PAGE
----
Because compared to something like, say, Ghosts of Mars or Vampires (to cite some of JC’s weaker outputs), The Ward is generic and ultimately disappointing.

Unknown (2011)—
SYNOPSIS: Who am I? Who cares? Nice to see Berlin, though

Dopey, dopey, very loud movie which really doesn’t need to be seen.
I’m glad Liam Neeson is keeping busy after the death of Natasha Richardson, and redefining himself as an action star will certainly give him heaps of fans he’s never had before, but lemme tell ya: I’m glad I saw this for free.

And the only reason I watched Unknown until the end was to catch all the Berlin scenery. The flick’s set in Berlintown and, like most H’wood blockbusters, does the touristy thing and demolishes many notable locations. But I love Berlin, and can’t wait to visit again someday, and seeing the town (hey, is that Prenzlauerstrasse?) was good for me: Es wärmte meine kalte, kalte Herz.

Trollhunter (2010)—
SYNOPSIS: Trolls are real, and like feral pigs, are hunted down if they leave the game preserve

I like this movie a lot. We just have to accept that the hand-held fake documentary is now an accepted subgenre, and stop complaining about Blair Witch rip-offs.
And y’know what? I like this subgenre.
That said, if you like monster movies—and I mean big, kaiju-style monsters, not just a guy wearing a mask—Trollhunter is for you.
(And I especially like monster movies that postulate that monsters are part of our natural world—not caused by radiation or from outer space, just unseen, like the critters from The Burrowers or The Descent.)

BTW, I only like the term “mockumentary” when the flick in question is a comedy, therefore the “mock.” When it’s a serious film, even though a “fake” documentary, I would prefer a different term—but nothing I can think of now (“fictitious documentary”? “docu-fiction”?) sounds snappy enough…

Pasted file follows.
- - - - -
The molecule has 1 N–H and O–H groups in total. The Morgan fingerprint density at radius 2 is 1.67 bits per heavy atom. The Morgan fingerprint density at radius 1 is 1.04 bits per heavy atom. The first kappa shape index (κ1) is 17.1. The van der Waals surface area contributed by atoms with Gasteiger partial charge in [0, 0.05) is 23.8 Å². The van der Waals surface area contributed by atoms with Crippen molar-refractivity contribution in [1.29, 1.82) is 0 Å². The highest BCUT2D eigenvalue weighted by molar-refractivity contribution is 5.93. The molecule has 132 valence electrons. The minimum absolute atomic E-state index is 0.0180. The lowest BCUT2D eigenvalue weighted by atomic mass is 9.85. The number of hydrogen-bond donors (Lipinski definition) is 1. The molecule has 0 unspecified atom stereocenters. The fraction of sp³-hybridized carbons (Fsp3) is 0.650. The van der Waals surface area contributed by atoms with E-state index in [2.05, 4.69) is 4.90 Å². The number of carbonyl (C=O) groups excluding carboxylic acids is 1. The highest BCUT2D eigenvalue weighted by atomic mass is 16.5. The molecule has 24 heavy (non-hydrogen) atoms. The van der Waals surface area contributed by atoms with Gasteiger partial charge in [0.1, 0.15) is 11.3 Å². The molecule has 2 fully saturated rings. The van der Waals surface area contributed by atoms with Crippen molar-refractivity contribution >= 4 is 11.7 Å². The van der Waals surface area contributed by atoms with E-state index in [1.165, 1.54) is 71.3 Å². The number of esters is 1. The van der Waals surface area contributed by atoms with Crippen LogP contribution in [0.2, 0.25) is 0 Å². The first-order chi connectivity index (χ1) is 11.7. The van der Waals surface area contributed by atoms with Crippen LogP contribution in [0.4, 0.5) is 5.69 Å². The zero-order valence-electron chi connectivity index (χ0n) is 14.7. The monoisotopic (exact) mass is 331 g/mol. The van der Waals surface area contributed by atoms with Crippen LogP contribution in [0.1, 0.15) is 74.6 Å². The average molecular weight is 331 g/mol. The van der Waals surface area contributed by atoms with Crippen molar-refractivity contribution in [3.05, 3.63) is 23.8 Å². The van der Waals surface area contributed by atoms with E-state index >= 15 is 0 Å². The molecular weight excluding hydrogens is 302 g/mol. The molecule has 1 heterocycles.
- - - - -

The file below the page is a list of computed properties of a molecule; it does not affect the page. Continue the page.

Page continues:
Red (2010)—
SYNOPSIS: Old-timers show young pukes how it’s done

Very amusing twist on the spy genre, and I’ll admit I’m a fan of Bruce Willis, Brian Cox, Helen Mirren and John Malkovich—throw in the Great Borgnine, and you’ve won half the battle. And I like watching expensive shit blow up—as long as it’s done well, with wit, humor and verve (unlike the dour snooze Unknown).

Run Silent Run Deep (1958)—
SYNOPSIS: Das Boot meets Moby Dick during The Pacific War

Probably one of the greatest war movies ever made—incredibly tense, with energetic muscular performances by the entire cast (even the wimpiest character in RSRD has more cojones than the gaggle of brats strutting in today’s action flicks), and a great “twist” in the script: it turns out the sub’s having two captains was a good thing, since they’re really fighting two enemy ships.

And if any of you complain about Run Silent Run Deep’s old school miniature special effects, you are a piece of shit.


  1. I agree with all of these. Rango was great, and I'm increasingly appreciative of Johnny Depp's voice-acting ability. I think if he wasn't an actor, he could have a great career as a voice-actor. Nowhere near the versatility of Billy West, of course, but still good. Also, I loved Red! It was a fun romp that didn't take itself to seriously. Just fun. I also think Liam Neeson is doing well to re-invent himself, but I think he needs to make some better choices.

  2. Hoaks, Thanks for dropping by!
    I honestly think it will be a looooonnnnng time before Neeson does anything "serious" (besides occassional cameos or the like); I think he's following Bruce Willis' path, and as such will act indiscriminately in well-paying action flicks. And like Willis, once in a while he'll be in something really good (like "Red"), and often he'll be in [insert name of least fave Willis actioner].

    Meanwhile, and maybe I should have said this in the main post, I really get the idea that Rango was a labor of love for all involved.